[N]o Person holding any Office of Profit or Trust under them, shall, without the Consent of the Congress, accept of any present, Emolument, Office, or Title, of any kind whatever, from any King, Prince, or foreign State.

This is usually referred to as the Emoluments clause, or the foreign emoluments clause.  An emolument is any kind of payment, compensation, profit, or literally "bettering."

This is one kind of emolument.
(Photo from Vice Lounge

Interpreted strictly, any money of any kind that comes from a foreign head of state and is paid to the president could be a violation, if Congress decides that it is.  So let's say after Jan 20, the leader of Dubai stays at the hotel Trump owns in Dubai and pays his hotel bill.  This is a payment from a foreign head of state to a business that is owned by the president. Violates the foreign emoluments clause, doesn't it?

(In fact, following the election, many foreign diplomats flocked to Trump's hotel in D.C., believing it would be beneficial to them to be able to say, "I stayed at your hotel."  That hotel was even "pitching" itself to foreign officials.  Sure sounds more than iffy to me.  But let's go back to the Dubai guy in the Dubai hotel.)

Most people say yes that's a violation, but some people say no.  They argue that the payment for the room wouldn't be a payment to the Office of the President; or they say, how could a busy president keep track of all his hotel tenants and be influenced by that; or, as one CEO who stayed in his hotel is quoted as saying, “Do you think the president-elect knows who rents rooms for two hours?”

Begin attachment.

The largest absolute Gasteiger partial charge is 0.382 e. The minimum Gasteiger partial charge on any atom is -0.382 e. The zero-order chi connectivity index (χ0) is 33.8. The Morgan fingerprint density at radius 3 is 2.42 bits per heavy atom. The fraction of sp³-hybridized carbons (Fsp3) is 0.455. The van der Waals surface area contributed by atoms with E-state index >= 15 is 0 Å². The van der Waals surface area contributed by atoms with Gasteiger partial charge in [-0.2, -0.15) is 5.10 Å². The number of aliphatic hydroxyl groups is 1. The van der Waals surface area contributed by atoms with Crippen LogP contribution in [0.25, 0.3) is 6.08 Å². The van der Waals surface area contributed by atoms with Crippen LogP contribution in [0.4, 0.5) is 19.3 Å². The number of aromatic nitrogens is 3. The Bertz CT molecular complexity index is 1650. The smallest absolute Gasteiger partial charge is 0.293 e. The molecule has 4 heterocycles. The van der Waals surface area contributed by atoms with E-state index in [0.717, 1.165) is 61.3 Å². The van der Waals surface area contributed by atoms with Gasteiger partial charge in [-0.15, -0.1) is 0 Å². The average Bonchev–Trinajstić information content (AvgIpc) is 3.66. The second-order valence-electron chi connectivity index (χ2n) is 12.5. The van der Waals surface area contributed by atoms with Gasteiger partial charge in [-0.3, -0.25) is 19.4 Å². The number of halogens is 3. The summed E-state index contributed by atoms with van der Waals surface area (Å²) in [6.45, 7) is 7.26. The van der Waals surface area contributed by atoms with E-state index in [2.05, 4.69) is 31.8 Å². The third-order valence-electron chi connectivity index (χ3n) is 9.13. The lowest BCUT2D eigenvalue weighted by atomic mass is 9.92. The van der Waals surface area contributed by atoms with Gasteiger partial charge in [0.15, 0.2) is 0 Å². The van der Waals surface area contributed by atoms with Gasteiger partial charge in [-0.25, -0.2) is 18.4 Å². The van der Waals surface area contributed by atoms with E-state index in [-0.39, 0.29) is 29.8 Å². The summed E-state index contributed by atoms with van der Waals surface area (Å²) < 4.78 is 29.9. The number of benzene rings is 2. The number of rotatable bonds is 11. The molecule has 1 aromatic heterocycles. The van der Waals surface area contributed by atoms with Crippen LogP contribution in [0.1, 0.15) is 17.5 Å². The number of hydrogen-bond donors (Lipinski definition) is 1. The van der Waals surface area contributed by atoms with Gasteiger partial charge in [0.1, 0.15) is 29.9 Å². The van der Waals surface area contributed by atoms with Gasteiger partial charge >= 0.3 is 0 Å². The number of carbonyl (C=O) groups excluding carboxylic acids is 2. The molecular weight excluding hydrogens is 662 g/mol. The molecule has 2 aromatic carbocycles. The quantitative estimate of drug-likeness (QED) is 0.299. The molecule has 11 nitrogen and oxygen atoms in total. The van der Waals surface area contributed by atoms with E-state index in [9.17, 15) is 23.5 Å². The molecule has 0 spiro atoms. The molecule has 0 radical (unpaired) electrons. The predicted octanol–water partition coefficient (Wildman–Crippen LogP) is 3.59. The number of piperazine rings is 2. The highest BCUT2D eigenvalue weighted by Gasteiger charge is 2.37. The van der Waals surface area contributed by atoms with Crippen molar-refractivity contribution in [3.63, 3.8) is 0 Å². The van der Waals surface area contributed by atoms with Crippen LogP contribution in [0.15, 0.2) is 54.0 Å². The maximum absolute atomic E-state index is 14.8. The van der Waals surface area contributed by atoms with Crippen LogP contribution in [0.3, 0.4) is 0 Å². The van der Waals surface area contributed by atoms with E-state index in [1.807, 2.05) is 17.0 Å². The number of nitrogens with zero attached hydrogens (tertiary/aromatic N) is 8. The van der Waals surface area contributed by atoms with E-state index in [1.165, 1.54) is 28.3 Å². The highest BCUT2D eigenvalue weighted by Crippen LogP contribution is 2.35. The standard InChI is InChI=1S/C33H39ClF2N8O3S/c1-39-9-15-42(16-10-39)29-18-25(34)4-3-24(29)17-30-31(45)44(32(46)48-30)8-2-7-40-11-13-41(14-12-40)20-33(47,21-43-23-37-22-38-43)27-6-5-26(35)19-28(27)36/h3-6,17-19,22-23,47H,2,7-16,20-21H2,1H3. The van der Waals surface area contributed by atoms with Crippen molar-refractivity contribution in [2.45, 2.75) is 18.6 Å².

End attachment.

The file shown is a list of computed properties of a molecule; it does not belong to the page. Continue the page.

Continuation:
Then Trump's tax attorney said, well, he'll just donate all hotel profits from foreign governments to the US Treasury.  So, on the one hand, he can't keep track of who's staying in his hotel, but on the other hand, he'll donate all foreign payments to the Treasury.  Uh-huh.

You see how murky this can get.

No Payments from U.S. States

There is also a domestic emoluments clause in the Constitution (Article II Section 1) -- again, the founders really did not want a corrupt president -- which prohibits the president from receiving any payment from within the United States:

The President shall, at stated times, receive for his services, a compensation, which shall neither be increased nor diminished during the period for which he shall have been elected, and he shall not receive within that period any other emolument from the United States, or any of them.

So none of the states in the union can slip the president a Benjamin or two and get some kind of favorable treatment, like let's say more federal funds for that state's schools, or relaxed regulation on hospitality laws only in that state, or an executive pardon for every guy in the state of New York who's ever committed sexual assault.
Another difference between this clause and the foreign emoluments clause is that receiving payment isn't allowed under any circumstance. In the case of foreign payments, if Congress says it's OK, it's OK.  With domestic payments, never OK.

So, in our running example, what if it's not the leader of Dubai but the governor of Texas who stays in his hotel, and it's for some sort of state meeting or conference.  So the taxpayers of Texas would cover the cost of the governor's stay.  So in paying that hotel bill, is the state of Texas making a payment to the president?